Yesterday, OPEC said it was lowering its estimate for oil demand for the remainder of 2020 and beyond, as coronavirus cases surge in the United States and elsewhere. Today, in its November oil market report, the International Energy Agency (IEA) revised its estimates down by even more than OPEC.

The agency now thinks demand will drop through the first quarter of 2021, with the nadir being 2020's fourth quarter. Overall, it believes oil demand for 2020 will be down by 8.8 million barrels per day (mb/d), compared to its previous estimate of 8.4 mb/d in its October report. 

oil wells with downward chart in background with sun setting

Image source: Getty Images.

The IEA did get somewhat more optimistic for 2021, and raised its growth forecast from 5.5 mb/d last month to 5.8 mb/d. But demand growth won't be until the latter part of the year. "Vaccines are unlikely to significantly boost demand until well into next year," it said in the November report.

Though oil prices jumped earlier this week after positive news regarding an effective coronavirus vaccine, the IEA said it does not anticipate any real impact on oil demand until the second half of 2021. The agency lowered its global demand forecast due to virus containment measures that will be needed due to "surging caseloads, particularly in Europe and the United States."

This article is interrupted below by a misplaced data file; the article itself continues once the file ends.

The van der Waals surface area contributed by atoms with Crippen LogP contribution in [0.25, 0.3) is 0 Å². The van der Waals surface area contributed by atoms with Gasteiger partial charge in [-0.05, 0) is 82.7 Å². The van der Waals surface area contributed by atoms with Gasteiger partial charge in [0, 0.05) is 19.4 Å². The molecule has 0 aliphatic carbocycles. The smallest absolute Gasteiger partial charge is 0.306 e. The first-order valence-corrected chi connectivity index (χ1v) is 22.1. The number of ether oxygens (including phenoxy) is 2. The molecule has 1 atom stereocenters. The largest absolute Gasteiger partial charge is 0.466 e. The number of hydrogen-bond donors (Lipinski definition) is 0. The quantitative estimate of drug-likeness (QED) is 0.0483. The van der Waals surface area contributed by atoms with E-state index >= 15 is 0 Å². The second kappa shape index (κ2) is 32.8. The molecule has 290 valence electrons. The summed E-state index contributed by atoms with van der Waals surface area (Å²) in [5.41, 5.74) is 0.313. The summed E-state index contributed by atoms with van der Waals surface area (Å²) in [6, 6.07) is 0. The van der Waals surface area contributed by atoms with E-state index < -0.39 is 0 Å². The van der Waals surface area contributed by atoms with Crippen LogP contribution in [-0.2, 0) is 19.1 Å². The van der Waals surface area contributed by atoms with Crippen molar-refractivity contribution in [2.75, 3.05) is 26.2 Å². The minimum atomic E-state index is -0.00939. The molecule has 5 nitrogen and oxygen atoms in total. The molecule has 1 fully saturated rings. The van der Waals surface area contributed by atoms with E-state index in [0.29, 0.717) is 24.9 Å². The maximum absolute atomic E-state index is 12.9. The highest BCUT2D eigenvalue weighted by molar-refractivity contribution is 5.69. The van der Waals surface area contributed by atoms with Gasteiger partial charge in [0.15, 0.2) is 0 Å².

With the price of oil holding near $40 per barrel, energy giants continue to react with cost savings measures. BP (NYSE:BP) and Royal Dutch Shell (NYSE:RDS.A) (NYSE:RDS.B) have cut their dividends, and ExxonMobil (NYSE:XOM) said in its third quarter earnings call that it anticipates a 15% decrease in its global workforce by year-end 2022, versus 2019 levels. 

This article represents the opinion of the writer, who may disagree with the “official” recommendation position of a Motley Fool premium advisory service. We’re motley! Questioning an investing thesis -- even one of our own -- helps us all think critically about investing and make decisions that help us become smarter, happier, and richer.